Spoiler Alert

Simon’s answer to the question posed by his title is a sort-of “yes.” He feels AGIs will inevitably displace humans as the most intelligent beings on our planet, but won’t exactly “revolt” at any point.

“The conclusion,” he says, “is that the paths of AGIs and humanity will diverge to such an extent that there will be no close relationship between humans and our silicon counterparts.”

There won’t be any violent conflict because robotic needs are sufficiently dissimilar to ours that there won’t be any competition for scarce resources, which is what leads to conflict between groups (including between species).

Robots, he posits, are unlikely to care enough about us to revolt. There will be no Terminator robots seeking to exterminate us because they won’t see us as enough of a threat to bother with. They’re more likely to view us much the way we view squirrels and birds: pleasant fixtures of the natural world.

They won’t, of course, tolerate any individual humans who make trouble for them the same way we wouldn’t tolerate a rabid coyote. But, otherwise, so what?

So, the !!!! What?

The main value of Simon’s book is not in its ultimate conclusion. That’s basically informed opinion. Rather, its value lies in the voluminous detail he provides in getting to that conclusion.

He spends the first quarter of his text detailing exactly what he means by AGI. What functions are needed to make it manifest? How will we know when it rears its head (ugly or not, as a matter of taste)? How will a conscious, self-aware AGI system act?

A critical point Simon makes in this section is the assertion that AGI will arise first in autonomous mobile robots. I thoroughly agree for pretty much the same reasons he puts forth.

I first started seriously speculating about machine intelligence back in the middle of the twentieth century. I never got too far – certainly not as far as Simon gets in this volume – but pretty much the first thing I actually did realize was that it was impossible to develop any kind of machine with any recognizable intelligence unless its main feature was having a mobile body.

Developing any AGI feature requires the machine to have a mobile body. It has to take responsibility not only for deciding how to move itself about in space, but figuring out why. Why would it, for example, rather be over there, rather than to just stay here? Note that biological intelligence arose in animals, not in plants!

Simultaneously with reading Simon’s book, I was re-reading Robert A. Heinlein’s 1966 novel The Moon is a Harsh Mistress, which is one of innumerable fiction works whose plot hangs on actions of a superintelligent sentient computer. I found it interesting to compare Heinlein’s early fictional account with Simon’s much more informed discussion.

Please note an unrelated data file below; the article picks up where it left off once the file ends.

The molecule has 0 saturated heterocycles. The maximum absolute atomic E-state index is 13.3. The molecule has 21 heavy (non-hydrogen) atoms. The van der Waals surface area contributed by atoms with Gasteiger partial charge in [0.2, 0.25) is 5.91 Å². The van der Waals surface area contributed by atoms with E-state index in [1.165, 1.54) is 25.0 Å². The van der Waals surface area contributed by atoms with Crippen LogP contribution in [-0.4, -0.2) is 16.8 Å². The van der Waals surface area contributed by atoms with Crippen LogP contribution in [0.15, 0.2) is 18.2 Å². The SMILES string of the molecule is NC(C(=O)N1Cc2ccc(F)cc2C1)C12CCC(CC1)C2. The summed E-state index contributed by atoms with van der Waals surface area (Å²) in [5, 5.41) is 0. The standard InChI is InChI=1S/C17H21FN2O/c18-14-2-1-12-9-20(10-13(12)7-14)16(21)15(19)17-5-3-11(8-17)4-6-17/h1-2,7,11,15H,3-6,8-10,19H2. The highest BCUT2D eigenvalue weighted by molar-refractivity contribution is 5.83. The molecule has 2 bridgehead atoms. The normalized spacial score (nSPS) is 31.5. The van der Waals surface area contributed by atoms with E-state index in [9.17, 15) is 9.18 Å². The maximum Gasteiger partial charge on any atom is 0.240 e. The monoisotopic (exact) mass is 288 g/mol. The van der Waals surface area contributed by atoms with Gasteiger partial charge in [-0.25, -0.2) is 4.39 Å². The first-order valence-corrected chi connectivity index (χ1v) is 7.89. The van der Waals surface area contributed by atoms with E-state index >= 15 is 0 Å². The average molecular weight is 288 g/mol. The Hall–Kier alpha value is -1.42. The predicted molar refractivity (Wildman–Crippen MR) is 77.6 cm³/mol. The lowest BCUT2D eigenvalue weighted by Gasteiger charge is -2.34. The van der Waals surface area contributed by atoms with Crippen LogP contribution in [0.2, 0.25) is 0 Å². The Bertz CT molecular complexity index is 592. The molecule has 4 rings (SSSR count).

Heinlein sidesteps the mobile-body requirement by making his AGI arise in a computer tasked with operating the entire infrastructure of the first permanent human colony on the Moon (more accurately in the Moon, since Heinlein’s troglodytes burrowed through caves and tunnels, coming up to the surface only reluctantly when circumstances forced them to). He also avoids trying to imagine the AGI’s inner workings, by glossing over with the 1950s technology he was most familiar with.

In his rather longish second section, Simon leads his reader through a thought experiment speculating about what components an AGI system would need to have for its intelligence to develop. What sorts of circuitry might be needed, and how might it be realized? This section might be fascinating for those wanting to develop hardware and software to support AGI. For those of us watching from our armchairs on the outside, though, not so much.

Altogether, Charles Simon’s Will Computers Revolt? is an important book that’s fairly easy to read (or, at least as easy as any book this technical can be) and accessible to a wide range of people interested in the future of robotics and artificial intelligence. It is not the last word on this fast-developing field by any means. It is, however, a starting point for the necessary debate over how we should view the subject. Do we have anything to fear? Do we need to think about any regulations? Is there anything to regulate and would any such regulations be effective?